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Changes abound at GM meetings

Posted: Wednesday, February 11, 2004

HENDERSON, Nev. (AP) Hoping to increase scoring in the NHL, general managers proposed Tuesday that goaltenders wear smaller pads and not be allowed to handle the puck behind the goal line.

The general managers agreed to the suggestions during a five-hour collective meeting that pre-empted a planned golf outing at a resort near the Las Vegas Strip.

''We're attempting to restrike the balance between offense and defense,'' NHL commissioner Gary Bettman said after the marathon session that also included three members of the players' association.

Goaltenders will be the most affected as the width of their pads would be reduced from 12 inches to 10 inches where they were before 1989 and they would no longer be able to go behind the goal line to play the puck.

''I think the goaltenders now are so good at puck-handling, it's difficult to get in and forecheck,'' said Detroit GM Ken Holland, a former NHL goalie. ''They've perfected the position.''

Bettman came with a mandate to GMs to produce a better product, and the group put in long hours during the first two days of the three-day meeting to achieve that goal.

Scoring has dropped by 2 1/2 goals per game in the last 15 years to an average of five per game.

''We now have to go back and take the package and flush it out, make sure we haven't omitted anything or need to clarify something,'' Bettman said. ''Then we have to blend it all together and make sure that it all fits together neatly and there are no inconsistencies.''

New Jersey's Martin Brodeur said he had no problem with thinner pads, but he and Dallas' Marty Turco have virtually become third defensemen because of their ability to play pucks that are dumped in behind the nets.

''With the equipment, whatever they want to do is fine with me. But preventing somebody's talent and somebody's reaction, I'm not hurting anybody,'' Brodeur said after a 4-1 loss to the Philadelphia Flyers on Tuesday night. ''I'm not setting a bad example for kids by playing the puck behind the (goal) line, so I don't know if this is something I should be penalized for.

''But the league is at a state right now that it looks like they don't know what they're doing and they're just looking for ways to try to improve the game. Coming from people that know hockey, it's amazing that they're about to come out with these things.''

Not everyone agrees with Brodeur.

''I think the couple of changes that we made will really make a difference in how the game is played,'' Islanders general manager Mike Milbury said.

The group came up with several adjustments that could become rules once they are discussed by a panel of hockey experts put together by Bettman and voted on by the board of governors this summer.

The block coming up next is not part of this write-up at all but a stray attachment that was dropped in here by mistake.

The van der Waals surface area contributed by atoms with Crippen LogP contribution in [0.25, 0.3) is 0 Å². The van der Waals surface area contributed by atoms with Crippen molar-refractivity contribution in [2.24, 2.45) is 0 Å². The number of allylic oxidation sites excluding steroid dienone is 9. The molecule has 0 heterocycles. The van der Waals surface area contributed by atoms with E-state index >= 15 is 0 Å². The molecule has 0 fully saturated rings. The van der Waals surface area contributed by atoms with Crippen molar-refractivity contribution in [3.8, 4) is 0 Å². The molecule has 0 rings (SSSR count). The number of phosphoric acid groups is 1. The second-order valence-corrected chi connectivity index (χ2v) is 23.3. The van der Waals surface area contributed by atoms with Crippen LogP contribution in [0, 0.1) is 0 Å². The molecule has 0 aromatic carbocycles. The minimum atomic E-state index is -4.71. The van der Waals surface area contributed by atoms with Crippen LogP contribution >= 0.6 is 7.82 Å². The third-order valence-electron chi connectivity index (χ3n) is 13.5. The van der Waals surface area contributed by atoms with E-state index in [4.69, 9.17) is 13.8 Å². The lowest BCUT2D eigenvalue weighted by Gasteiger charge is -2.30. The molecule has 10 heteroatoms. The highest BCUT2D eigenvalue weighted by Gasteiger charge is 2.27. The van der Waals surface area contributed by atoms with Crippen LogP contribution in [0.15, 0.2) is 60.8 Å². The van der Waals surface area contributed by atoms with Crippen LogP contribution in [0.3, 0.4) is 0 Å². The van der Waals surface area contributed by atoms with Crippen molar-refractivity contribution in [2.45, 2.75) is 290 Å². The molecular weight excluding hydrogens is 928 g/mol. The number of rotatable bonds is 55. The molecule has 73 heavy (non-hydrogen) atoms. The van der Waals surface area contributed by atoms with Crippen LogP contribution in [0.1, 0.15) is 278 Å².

Most couldn't remember a time when suggested changes weren't supported by the board.

If the proposals are approved, the group will have transformed the face of game. And most of the changes would take effect by next season unless a work stoppage occurs after the collective bargaining agreement expires Sept. 15.

The nets would be moved back 3 feet toward the end boards to 10 feet. In doing so, the blue lines also move in 3 feet to keep the distance the same between the blue line and the goal, and increase the neutral zones to 60 feet from 54.

Before the 1990-91 season, the goal was moved to 11 feet and then to 13 eight years later.

Also back is the tag-up offsides rule, which will increase the flow of the game and lead to fewer whistles. The thought is it will also create scoring chances because offensive players will be able to change while defensive players will be kept on the ice and in their zone longer.

The GMs also will ask the AHL to experiment with a new system that will give three points for a regulation victory, two for an overtime victory, and one for an overtime loss.

A bigger aspect to this change is the introduction of a game-deciding shootout. A shootout winner will also get two points, while the losing team gets one. Tie games would be eliminated.

That and expanding the width of the blue and red lines would be tried for a year in the AHL before being reconsidered by the NHL.

''The consensus is we have a really good game and for some reason in our sport there is a lot more analysis or critics of our game which I don't think is completely fair,'' Carolina GM Jim Rutherford said. ''Making some changes and tweaking the game as we go along makes sense.''

The general managers plan to meet again within the next two months for further discussion and then they will pass their recommendations over to the panel, expected to be convened in July, Bettman said.

''Now it's up to the group that Gary's putting together to see if it'll go any further,'' Capitals GM George McPhee said.

Two other rules interpretations are expected to go into effect in the next few days.

If a puck should go in while the net is wiggling on its moorings, the goal will now stand.

Also, if a player is streaking toward a loose puck and headed for a breakaway, a penalty shot may be awarded if the player is dragged down before he is in possession of the puck. In the past, he would have to have already acquired it.



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